The 5e DMG has rules and a process for developing combat encounters of an appropriate level: https://www.dndbeyond.com/sources/dmg/creating-adventures#CreatingEncounters

However, mounts can take actions in combat, e.g. player with a halfling PC mounted on a mastiff could sic the dog onto an enemy, effectively increasing that player's combat actions.

How should mounts factor into a party's XP threshold for calculating a budget for use in balancing combat encounters?

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    \$\begingroup\$ A sub-question of this is whether a class feature that grants a mount (e.g. paladin or battle smith artificer) is already factored into the class's power level. \$\endgroup\$ Jan 25, 2020 at 20:33
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    \$\begingroup\$ Are you assuming the mount is independent and obeying the character's commands (i.e. so participating in combat)? \$\endgroup\$
    – V2Blast
    Jan 25, 2020 at 20:55
  • \$\begingroup\$ @V2Blast, yes. That the mount is capable of doing so or defending itself, so taking an action in combat or being the target of an enemy action. So, affecting the action economy of the combat encounter. \$\endgroup\$
    – StuperUser
    Jan 25, 2020 at 21:21

1 Answer 1


Yes if the mount is an intelligent ally. Otherwise no.

There isn't a hard and fast rule for this, since the rules for building combat encounters are just guidelines to begin with. With that said, I think the important question here is whether the mount is simply a tool that the player uses to enhance their movement, or an intelligent ally who will move, attack, and make decisions for itself.

For the specific example of siccing a mastiff mount on an enemy, if you allow that to happen then the mastiff is an intelligent ally and should count. However it's worth noting that by the rules, this isn't something you can normally do with a mount. Using the normal rules for mounted combat, a non-intelligent mount can only move and take the Dash, Disengage, and Dodge actions.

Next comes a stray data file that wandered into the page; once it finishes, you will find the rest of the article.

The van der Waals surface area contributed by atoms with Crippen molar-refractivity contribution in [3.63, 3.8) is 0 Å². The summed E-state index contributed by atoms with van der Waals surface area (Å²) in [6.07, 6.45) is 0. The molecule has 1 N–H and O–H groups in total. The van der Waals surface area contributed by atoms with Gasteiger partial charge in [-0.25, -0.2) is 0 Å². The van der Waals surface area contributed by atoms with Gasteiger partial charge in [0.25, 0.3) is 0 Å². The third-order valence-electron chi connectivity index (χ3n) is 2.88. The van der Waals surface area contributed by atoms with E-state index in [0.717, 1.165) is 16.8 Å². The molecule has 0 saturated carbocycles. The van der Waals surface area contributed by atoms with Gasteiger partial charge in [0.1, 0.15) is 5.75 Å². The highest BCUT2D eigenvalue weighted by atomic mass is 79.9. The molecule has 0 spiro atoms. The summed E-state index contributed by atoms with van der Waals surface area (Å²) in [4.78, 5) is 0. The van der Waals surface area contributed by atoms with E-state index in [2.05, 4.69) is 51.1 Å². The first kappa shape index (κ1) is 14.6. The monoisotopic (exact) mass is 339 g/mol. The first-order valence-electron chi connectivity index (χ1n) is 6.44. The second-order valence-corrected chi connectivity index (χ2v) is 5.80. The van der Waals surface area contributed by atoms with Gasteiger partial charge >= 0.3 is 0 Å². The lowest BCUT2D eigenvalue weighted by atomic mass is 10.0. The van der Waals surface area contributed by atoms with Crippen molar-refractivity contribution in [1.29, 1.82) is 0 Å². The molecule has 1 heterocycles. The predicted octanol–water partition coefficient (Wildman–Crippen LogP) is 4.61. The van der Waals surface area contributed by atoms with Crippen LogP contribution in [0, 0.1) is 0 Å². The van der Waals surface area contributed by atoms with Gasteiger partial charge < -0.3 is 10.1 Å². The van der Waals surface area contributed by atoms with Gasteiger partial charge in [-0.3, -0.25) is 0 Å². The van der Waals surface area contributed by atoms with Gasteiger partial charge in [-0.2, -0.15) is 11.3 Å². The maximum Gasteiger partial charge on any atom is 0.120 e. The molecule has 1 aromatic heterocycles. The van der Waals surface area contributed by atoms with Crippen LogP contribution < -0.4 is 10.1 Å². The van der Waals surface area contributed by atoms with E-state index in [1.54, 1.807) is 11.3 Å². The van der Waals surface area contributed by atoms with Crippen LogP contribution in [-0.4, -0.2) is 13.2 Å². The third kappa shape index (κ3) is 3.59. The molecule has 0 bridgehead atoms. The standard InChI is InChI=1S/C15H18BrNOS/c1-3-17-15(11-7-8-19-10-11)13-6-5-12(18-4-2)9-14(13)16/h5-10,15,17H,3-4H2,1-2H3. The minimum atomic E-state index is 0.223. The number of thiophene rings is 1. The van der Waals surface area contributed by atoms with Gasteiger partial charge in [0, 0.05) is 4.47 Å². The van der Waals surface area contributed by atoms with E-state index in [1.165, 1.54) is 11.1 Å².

Even with animal companions, who are notably more intelligent and obedient than a regular pet, they generally aren't considered able to take action on their own. With that in mind, it seems that DnD generally assumes that only very intelligent (usually magical) creatures can act completely independently.

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    \$\begingroup\$ I've never heard of any rule requiring the rider to take an action in order to have the mount take that action. Do you have a reference for that? \$\endgroup\$ Jan 26, 2020 at 1:29
  • \$\begingroup\$ Whoops, must have confused that with something else. The only restriction is on what actions the mount can take. The result is similar, but I'll edit to clarify. \$\endgroup\$
    – AgentPaper
    Jan 26, 2020 at 1:42
  • \$\begingroup\$ @RyanC.Thompson the artificer controls his pet via bonus action or the pet can only dodge/move \$\endgroup\$
    – Nullman
    Jan 26, 2020 at 15:45
  • \$\begingroup\$ @AgentPaper you are probably confusing it with the rules for familiars from the spell Find Familiar which states that you must use your action to command the familiar to attack. Animal companions and mounts gained from other sources (such as purchasing them) do not have this restriction. \$\endgroup\$ Feb 25, 2020 at 21:25

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